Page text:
What to do with zuta levana, a.k.a. white savory

white-savory1

I’m off to the United States for the rest of the month, so what better time to write about an herb that grows primarily in the Galilee?

I had my first real run-in with zuta levana (זוטא לבנה) at the Tel Aviv port farmer’s market. Sure, I’d noticed it in plant nurseries before, but I never considered buying it, since it was described as just another herb for making tea.

In any case, the guys from Carmel Yevulim pretty much forced a bunch of herbs on me — it was the end of the day, and they were trying to clear out. So I took it home. Then, the question became what to do with it.

But first, a little about the plant itself: Zuta levana, or white savory, is a small shrub that grows wild in Israel, particularly in the Galilee. It has a pale, slivery color, and its small leaves have a fuzzy texture. The Israeli Environmental Protection Ministry states that the tea is good for easing stomach pains and sore throats. And a warning: Its oil contains pulegone, which is considered dangerous for pregnant women.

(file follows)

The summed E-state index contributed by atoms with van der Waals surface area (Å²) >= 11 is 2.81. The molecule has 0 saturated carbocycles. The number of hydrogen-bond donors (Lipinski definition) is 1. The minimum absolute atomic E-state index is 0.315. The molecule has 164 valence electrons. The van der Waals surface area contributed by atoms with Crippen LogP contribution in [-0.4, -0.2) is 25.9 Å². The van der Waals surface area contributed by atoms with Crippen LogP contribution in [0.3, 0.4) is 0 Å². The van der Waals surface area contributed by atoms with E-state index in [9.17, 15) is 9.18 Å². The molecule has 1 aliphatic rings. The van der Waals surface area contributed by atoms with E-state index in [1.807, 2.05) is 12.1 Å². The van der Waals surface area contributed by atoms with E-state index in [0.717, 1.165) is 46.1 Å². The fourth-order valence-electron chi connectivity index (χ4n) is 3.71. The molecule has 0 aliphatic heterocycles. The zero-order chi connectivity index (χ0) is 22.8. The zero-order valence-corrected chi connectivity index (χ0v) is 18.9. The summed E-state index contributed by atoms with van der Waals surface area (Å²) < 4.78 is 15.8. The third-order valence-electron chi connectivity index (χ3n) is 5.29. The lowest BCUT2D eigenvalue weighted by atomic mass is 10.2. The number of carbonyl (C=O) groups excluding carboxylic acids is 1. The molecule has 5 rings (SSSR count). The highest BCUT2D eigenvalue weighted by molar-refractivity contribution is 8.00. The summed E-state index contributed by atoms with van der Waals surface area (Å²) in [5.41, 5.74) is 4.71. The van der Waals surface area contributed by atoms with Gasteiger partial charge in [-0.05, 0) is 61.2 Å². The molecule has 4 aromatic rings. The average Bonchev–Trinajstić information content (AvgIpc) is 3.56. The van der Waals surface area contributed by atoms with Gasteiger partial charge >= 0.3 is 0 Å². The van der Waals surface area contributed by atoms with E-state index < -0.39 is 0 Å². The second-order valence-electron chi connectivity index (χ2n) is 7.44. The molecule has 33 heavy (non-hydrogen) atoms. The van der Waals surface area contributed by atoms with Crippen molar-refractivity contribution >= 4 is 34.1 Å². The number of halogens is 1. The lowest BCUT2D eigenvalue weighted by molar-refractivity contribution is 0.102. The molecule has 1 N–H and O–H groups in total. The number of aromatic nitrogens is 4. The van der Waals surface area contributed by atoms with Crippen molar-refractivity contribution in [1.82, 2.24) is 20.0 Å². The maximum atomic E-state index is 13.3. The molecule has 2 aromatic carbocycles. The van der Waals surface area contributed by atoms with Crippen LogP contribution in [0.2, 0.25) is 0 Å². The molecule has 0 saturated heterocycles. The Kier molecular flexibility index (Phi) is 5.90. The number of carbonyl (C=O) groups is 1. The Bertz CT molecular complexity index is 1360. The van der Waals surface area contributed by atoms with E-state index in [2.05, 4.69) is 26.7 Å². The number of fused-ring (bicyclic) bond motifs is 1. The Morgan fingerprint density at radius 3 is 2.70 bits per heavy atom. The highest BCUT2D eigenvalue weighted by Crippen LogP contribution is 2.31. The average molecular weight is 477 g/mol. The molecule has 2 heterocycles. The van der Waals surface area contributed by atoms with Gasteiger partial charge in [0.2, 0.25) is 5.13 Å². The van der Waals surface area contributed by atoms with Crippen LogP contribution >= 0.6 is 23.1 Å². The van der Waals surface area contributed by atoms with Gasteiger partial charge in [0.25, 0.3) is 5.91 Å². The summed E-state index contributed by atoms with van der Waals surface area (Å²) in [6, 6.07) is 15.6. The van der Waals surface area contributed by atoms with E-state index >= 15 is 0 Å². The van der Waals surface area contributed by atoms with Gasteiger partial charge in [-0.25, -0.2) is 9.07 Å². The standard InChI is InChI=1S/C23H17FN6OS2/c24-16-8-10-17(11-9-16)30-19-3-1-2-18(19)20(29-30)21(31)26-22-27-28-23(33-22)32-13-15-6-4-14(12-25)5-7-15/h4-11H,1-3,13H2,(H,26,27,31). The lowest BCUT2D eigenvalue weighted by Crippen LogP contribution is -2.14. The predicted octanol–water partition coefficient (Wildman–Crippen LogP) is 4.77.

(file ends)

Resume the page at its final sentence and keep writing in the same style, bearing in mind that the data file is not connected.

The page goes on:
And a little confession: I didn’t know anything about this plant was at first, so I tried looking it up online — and didn’t find anything in Wikipedia. So after a bit of research, I wrote the entry myself.

zuta-teaTEA

The most obvious solution — since this is what most people do with it. The herb is fragrant, and as a member of the mint family, it has a menthol essence — its smell kind of reminds me of Ben-Gay, but in a good way. And it makes a fabulous tea, with a strong blast of menthol, and the taste of what a friend thought was sage.

zuta-levana-saladCHOPPED IN SALADS

I tossed some leaves into a chopped salad, in place of mint or parsley, and added some black olive tapenade as well. Both have quite prominent flavors, and make an interesting combination, giving salads a taste you don’t expect. (This salad also included tomatoes, cucumbers, red peppers, onion and carrot).

colorful-vegetablesFRIED OVER COOKED FOODS

The herb is also quite nice as a flavoring for cooked foods. I got good results by frying leaves until crunchy in a bit of olive oil, and sprinkling over vegetables for flavor (See my last post: Crayon-box vegetables).

white-savory3MIXED WITH OLIVE OIL

Try mixing a few leaves with olive oil and salt, and using to dip bread.

SEASONING FOR FISH

While I didn’t try this at home, since I don’t really cook that much fish, I suspect that it would also be quite good topping a salmon or musht, along with some lemon.

Leave a Reply

Your email address will not be published. Required fields are marked *

You may use these HTML tags and attributes: <a href="" title=""> <abbr title=""> <acronym title=""> <b> <blockquote cite=""> <cite> <code> <del datetime=""> <em> <i> <q cite=""> <strike> <strong>